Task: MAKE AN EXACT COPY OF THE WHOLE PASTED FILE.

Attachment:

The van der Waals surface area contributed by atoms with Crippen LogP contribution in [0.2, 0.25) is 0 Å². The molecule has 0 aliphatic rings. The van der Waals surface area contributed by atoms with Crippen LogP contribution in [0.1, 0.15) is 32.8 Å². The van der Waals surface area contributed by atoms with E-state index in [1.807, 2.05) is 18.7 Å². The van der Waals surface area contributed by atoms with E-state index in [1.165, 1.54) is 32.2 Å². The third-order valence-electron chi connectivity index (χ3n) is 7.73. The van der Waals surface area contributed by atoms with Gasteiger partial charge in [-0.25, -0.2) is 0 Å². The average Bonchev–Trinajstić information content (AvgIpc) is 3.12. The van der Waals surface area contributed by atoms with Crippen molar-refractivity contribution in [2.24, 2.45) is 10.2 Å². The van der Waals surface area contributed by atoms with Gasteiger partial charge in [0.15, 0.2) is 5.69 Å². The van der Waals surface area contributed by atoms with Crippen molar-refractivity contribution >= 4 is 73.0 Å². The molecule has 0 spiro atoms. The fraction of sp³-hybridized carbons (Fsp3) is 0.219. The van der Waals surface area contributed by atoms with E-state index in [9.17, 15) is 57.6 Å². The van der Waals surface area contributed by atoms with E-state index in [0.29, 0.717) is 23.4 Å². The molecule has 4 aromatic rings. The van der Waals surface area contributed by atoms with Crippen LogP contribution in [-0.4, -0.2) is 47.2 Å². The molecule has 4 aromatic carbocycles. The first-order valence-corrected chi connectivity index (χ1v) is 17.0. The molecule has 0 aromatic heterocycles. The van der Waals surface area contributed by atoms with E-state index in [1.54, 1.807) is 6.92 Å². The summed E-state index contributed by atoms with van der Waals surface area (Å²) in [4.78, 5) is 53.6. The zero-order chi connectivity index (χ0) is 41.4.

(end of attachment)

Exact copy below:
The van der Waals surface area contributed by atoms with Crippen LogP contribution in [0.2, 0.25) is 0 Å². The molecule has 0 aliphatic rings. The van der Waals surface area contributed by atoms with Crippen LogP contribution in [0.1, 0.15) is 32.8 Å². The van der Waals surface area contributed by atoms with E-state index in [1.807, 2.05) is 18.7 Å². The van der Waals surface area contributed by atoms with E-state index in [1.165, 1.54) is 32.2 Å². The third-order valence-electron chi connectivity index (χ3n) is 7.73. The van der Waals surface area contributed by atoms with Gasteiger partial charge in [-0.25, -0.2) is 0 Å². The average Bonchev–Trinajstić information content (AvgIpc) is 3.12. The van der Waals surface area contributed by atoms with Crippen molar-refractivity contribution in [2.24, 2.45) is 10.2 Å². The van der Waals surface area contributed by atoms with Gasteiger partial charge in [0.15, 0.2) is 5.69 Å². The van der Waals surface area contributed by atoms with Crippen molar-refractivity contribution >= 4 is 73.0 Å². The molecule has 0 spiro atoms. The fraction of sp³-hybridized carbons (Fsp3) is 0.219. The van der Waals surface area contributed by atoms with E-state index in [9.17, 15) is 57.6 Å². The van der Waals surface area contributed by atoms with E-state index in [0.29, 0.717) is 23.4 Å². The molecule has 4 aromatic rings. The van der Waals surface area contributed by atoms with Crippen LogP contribution in [-0.4, -0.2) is 47.2 Å². The molecule has 4 aromatic carbocycles. The first-order valence-corrected chi connectivity index (χ1v) is 17.0. The molecule has 0 aromatic heterocycles. The van der Waals surface area contributed by atoms with E-state index in [1.54, 1.807) is 6.92 Å². The summed E-state index contributed by atoms with van der Waals surface area (Å²) in [4.78, 5) is 53.6. The zero-order chi connectivity index (χ0) is 41.4.